I went back down to Kourion Beach on Wednesday, and had a wonderful time, as it was pretty warm out, even though it was windy. I ate a fish burger there, but it was just an over-fried breaded fish stick thing that left a raunchy fishy aftertaste for hours. Some Brits sat beside me after a bit, and they were pretty enthusiastic about the food on the island, and their bodies showed it. One day, I passed a nice little restaurant with a cute oriental waitress who smiled at me, so later, I tried it out. The menu seemed okay, but all they had left were some things I did not know about and some other stuff that all came with chips. So the stuff I ordered was basically stew, just lamb and potatoes, nothing else. And to top it off, the place had too much smoke in it. The bill came to about $15, but I figure the whole deal was only maybe worth $3, and that's about all I would give the whole culinary experience, a 2/10. The restaurant was really nice though, and had lots of potential, it just needed some Greek from Vancouver to straighten it up.

Troodos village On Thursday, I went on a guided bus tour through the Troodos mountains, where there were many old churches and monasteries. The trip had one highlight, as there were some Brits sitting behind me, who may have been a mother and daughter, and were not talking quietly. The fun started when we passed a highway sign stating that Troodos was 44 km away. The daughter stated that there were '9.3 kilometres per mile', and the mother said that she did not know, as she went to school before they taught that stuff, so the daughter would know. Kykkos Monastery The daughter, with some mathematical proficiency, then figured out that it was only about 4 miles to Troodos. That was only an appetiser, as a little bit later, the guide said that Cyprus had about 340 sunny days a year. The Brits then tried to verbally calculate how many days in a year there were, so they could calculate the cloudy days, they started at 352, then 356, then they settled at 352, leaving 12 cloudy days a year. I could not help but think that the Appalachian folk were directly descended through the Mayflower from you-know-where.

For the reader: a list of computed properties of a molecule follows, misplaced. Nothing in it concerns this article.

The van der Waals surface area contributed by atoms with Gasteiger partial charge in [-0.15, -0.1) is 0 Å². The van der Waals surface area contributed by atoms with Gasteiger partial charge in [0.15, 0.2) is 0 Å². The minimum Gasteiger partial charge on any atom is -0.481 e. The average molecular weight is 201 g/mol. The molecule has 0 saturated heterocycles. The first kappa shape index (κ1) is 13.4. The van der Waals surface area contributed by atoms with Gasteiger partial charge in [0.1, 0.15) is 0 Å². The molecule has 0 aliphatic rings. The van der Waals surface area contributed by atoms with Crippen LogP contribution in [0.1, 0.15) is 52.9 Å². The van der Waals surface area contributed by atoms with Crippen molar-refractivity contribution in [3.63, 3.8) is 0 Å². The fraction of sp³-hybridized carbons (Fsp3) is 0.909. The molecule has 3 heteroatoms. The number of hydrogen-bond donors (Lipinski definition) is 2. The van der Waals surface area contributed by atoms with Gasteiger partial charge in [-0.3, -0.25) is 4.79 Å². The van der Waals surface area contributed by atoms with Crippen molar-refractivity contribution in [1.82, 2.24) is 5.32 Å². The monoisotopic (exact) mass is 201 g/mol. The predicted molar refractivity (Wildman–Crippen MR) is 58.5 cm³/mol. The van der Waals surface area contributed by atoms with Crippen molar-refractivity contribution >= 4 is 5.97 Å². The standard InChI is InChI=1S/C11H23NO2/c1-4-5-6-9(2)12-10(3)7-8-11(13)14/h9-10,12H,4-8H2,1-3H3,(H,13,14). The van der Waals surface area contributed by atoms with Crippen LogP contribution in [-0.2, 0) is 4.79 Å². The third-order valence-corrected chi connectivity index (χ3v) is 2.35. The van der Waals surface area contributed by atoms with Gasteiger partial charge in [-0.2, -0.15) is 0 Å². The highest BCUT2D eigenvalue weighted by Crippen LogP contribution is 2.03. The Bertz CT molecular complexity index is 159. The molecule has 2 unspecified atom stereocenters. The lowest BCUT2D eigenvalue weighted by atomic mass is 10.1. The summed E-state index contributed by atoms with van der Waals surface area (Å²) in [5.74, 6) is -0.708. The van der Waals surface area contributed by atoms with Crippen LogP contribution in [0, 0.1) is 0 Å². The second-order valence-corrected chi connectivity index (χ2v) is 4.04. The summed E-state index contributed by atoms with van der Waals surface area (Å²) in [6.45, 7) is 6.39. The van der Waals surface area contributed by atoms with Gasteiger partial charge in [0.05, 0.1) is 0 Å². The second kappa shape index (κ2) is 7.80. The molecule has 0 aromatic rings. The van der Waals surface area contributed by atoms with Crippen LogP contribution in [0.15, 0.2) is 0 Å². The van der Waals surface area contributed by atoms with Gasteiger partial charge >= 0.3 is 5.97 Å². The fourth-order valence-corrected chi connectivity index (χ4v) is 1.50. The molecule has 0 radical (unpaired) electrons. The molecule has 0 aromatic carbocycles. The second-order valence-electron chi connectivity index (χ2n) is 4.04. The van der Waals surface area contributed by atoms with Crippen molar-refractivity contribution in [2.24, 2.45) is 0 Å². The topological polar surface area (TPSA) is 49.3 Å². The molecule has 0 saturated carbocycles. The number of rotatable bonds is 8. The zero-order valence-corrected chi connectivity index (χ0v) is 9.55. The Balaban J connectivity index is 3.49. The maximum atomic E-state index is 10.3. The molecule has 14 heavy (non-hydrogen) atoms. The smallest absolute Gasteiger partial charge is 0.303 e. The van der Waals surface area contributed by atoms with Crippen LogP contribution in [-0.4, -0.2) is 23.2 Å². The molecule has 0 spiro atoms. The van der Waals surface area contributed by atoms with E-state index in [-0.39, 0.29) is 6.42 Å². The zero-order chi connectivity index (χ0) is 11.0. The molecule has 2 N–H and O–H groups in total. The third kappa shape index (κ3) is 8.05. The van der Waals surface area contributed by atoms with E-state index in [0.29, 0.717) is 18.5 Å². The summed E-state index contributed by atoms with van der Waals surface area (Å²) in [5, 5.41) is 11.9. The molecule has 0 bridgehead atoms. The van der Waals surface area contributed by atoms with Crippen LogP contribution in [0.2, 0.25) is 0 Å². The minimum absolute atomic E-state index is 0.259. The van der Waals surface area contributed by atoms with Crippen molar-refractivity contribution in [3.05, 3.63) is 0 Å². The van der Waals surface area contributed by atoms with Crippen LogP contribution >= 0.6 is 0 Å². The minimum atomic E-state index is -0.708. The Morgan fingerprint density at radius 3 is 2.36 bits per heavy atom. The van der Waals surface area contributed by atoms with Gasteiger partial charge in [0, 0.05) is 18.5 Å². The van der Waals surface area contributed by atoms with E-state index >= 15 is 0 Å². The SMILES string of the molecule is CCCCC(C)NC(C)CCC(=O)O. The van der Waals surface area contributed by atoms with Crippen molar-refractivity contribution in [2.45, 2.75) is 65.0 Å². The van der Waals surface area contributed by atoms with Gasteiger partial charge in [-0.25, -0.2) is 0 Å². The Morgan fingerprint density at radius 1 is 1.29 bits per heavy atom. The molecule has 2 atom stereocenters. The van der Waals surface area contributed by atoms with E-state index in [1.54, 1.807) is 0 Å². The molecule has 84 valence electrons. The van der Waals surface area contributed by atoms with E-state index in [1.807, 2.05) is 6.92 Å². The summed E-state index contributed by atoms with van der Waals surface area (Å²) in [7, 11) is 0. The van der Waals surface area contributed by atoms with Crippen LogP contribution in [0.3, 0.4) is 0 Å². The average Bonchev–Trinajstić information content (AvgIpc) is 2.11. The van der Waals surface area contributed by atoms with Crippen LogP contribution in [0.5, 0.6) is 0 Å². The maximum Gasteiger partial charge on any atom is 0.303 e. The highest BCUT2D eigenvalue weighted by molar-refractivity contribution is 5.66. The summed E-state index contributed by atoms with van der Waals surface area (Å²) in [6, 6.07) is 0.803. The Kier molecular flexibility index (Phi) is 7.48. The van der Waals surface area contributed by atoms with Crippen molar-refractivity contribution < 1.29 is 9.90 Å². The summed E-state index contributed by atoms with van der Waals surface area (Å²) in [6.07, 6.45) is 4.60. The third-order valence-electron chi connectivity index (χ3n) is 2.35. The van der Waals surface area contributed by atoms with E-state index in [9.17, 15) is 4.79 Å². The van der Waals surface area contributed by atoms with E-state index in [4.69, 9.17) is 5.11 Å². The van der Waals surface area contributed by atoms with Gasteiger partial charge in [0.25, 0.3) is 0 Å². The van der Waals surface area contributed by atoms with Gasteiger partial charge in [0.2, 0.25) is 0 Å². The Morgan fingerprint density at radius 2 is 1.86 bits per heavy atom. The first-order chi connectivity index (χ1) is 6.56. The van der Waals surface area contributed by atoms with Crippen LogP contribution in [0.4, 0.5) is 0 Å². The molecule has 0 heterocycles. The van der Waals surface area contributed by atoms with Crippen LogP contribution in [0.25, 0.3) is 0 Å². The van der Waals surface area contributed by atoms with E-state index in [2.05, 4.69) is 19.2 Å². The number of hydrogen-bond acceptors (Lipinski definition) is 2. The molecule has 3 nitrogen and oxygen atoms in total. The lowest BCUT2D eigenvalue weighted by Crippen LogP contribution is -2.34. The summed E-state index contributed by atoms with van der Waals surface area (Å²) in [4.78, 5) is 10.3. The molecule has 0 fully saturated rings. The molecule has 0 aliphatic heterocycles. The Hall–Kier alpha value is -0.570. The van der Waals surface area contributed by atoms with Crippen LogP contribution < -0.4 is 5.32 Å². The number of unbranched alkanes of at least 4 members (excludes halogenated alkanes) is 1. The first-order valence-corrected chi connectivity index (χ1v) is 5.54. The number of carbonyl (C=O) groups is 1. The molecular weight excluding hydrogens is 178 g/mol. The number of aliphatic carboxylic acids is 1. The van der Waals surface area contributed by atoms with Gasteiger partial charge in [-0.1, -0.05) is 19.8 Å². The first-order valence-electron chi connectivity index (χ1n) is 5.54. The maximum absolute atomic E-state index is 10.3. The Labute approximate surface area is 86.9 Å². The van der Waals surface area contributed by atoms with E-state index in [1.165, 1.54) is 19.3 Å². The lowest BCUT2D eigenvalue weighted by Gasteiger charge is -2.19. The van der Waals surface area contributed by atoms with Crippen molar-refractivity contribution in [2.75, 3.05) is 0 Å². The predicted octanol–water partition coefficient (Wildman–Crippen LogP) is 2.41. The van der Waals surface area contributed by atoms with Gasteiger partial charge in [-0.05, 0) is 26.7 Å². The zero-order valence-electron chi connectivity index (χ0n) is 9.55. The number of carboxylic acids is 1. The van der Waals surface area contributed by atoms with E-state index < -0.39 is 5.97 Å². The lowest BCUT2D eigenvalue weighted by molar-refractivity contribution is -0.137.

On Friday morning, I took the bus from Limassol back to Larnaca, as I was leaving on Saturday morning for Crete, but I struck pay dirt, as Larnaca was definitely better for a vacation. Larnaca was rather refreshing, as it was basically a tourist resort, with all the facilities need for a vacation and low prices to match. An interesting thing was that about half the flights listed at the airport originated in former Soviet counties, notably Russia and the Ukraine, and they flew old Russian jets. I found an excellent apartment-hotel with a nice kitchen an huge balcony, the Pelegos, for 11 pounds (C£), or about C$30 per night, and I had my first good meal since leaving, right next door, at the 1900 Art Cafe. I had not had a good meal since I left Canada, and I had given up looking. Any hope that there may have been for acceptable cuisine was all corrupted by the English, as almost every menu had 'chips' on it.

On Saturday, November 6, I left the Pelagos hotel in the morning to catch the Cyprus Airways flight to Athens, for which the airfare was C£117 , or about C$320. There was a ferry to Crete, but it only left on Tuesdays, as did the only direct flight. Apparently in the summer, connections are much better. I could get fooled in Cyprus, as the pound was worth about C$2.70, so things may have actually cost more than I thought, like the single coffee I had one day for one C£. flamingos in salt lake Coffee was not served there like here, but mostly as Nescafe or Greek (Turkish) coffee. If you wanted a regular filtered coffee, it cost a lot more. The previous evening, there had been one hell of a lightening and thunder show, and fairly big rainstorm. In the taxi on the way to the airport in the morning, we passed by the big salt lake, where a whole flock of flamingos waded at the one end, very near the road. The taxi driver said that because the weather was so cold in Europe, the birds had come south early to their winter habitat on the lake, which was actually below sea level.